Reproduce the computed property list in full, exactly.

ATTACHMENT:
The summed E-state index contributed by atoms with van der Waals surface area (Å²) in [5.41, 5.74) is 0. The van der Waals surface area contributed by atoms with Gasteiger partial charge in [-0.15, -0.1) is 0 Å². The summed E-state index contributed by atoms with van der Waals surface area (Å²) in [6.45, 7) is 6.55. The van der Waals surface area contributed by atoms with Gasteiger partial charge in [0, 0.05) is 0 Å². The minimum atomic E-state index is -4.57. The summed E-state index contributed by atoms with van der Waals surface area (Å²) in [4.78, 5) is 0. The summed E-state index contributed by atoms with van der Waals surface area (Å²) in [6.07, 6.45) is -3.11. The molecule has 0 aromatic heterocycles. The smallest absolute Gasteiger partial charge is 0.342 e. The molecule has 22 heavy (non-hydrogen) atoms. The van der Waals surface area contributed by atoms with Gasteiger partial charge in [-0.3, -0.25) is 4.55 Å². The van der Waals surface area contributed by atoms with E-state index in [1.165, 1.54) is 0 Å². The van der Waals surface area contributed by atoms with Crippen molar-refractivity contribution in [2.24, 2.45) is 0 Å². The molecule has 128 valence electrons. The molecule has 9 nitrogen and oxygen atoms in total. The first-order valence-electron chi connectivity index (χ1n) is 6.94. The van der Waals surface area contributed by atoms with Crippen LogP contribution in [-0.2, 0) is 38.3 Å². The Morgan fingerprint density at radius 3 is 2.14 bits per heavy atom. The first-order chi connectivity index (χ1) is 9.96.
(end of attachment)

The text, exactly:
The summed E-state index contributed by atoms with van der Waals surface area (Å²) in [5.41, 5.74) is 0. The van der Waals surface area contributed by atoms with Gasteiger partial charge in [-0.15, -0.1) is 0 Å². The summed E-state index contributed by atoms with van der Waals surface area (Å²) in [6.45, 7) is 6.55. The van der Waals surface area contributed by atoms with Gasteiger partial charge in [0, 0.05) is 0 Å². The minimum atomic E-state index is -4.57. The summed E-state index contributed by atoms with van der Waals surface area (Å²) in [4.78, 5) is 0. The summed E-state index contributed by atoms with van der Waals surface area (Å²) in [6.07, 6.45) is -3.11. The molecule has 0 aromatic heterocycles. The smallest absolute Gasteiger partial charge is 0.342 e. The molecule has 22 heavy (non-hydrogen) atoms. The van der Waals surface area contributed by atoms with Gasteiger partial charge in [-0.3, -0.25) is 4.55 Å². The van der Waals surface area contributed by atoms with E-state index in [1.165, 1.54) is 0 Å². The van der Waals surface area contributed by atoms with Crippen molar-refractivity contribution in [2.24, 2.45) is 0 Å². The molecule has 128 valence electrons. The molecule has 9 nitrogen and oxygen atoms in total. The first-order valence-electron chi connectivity index (χ1n) is 6.94. The van der Waals surface area contributed by atoms with Crippen LogP contribution in [-0.2, 0) is 38.3 Å². The Morgan fingerprint density at radius 3 is 2.14 bits per heavy atom. The first-order chi connectivity index (χ1) is 9.96.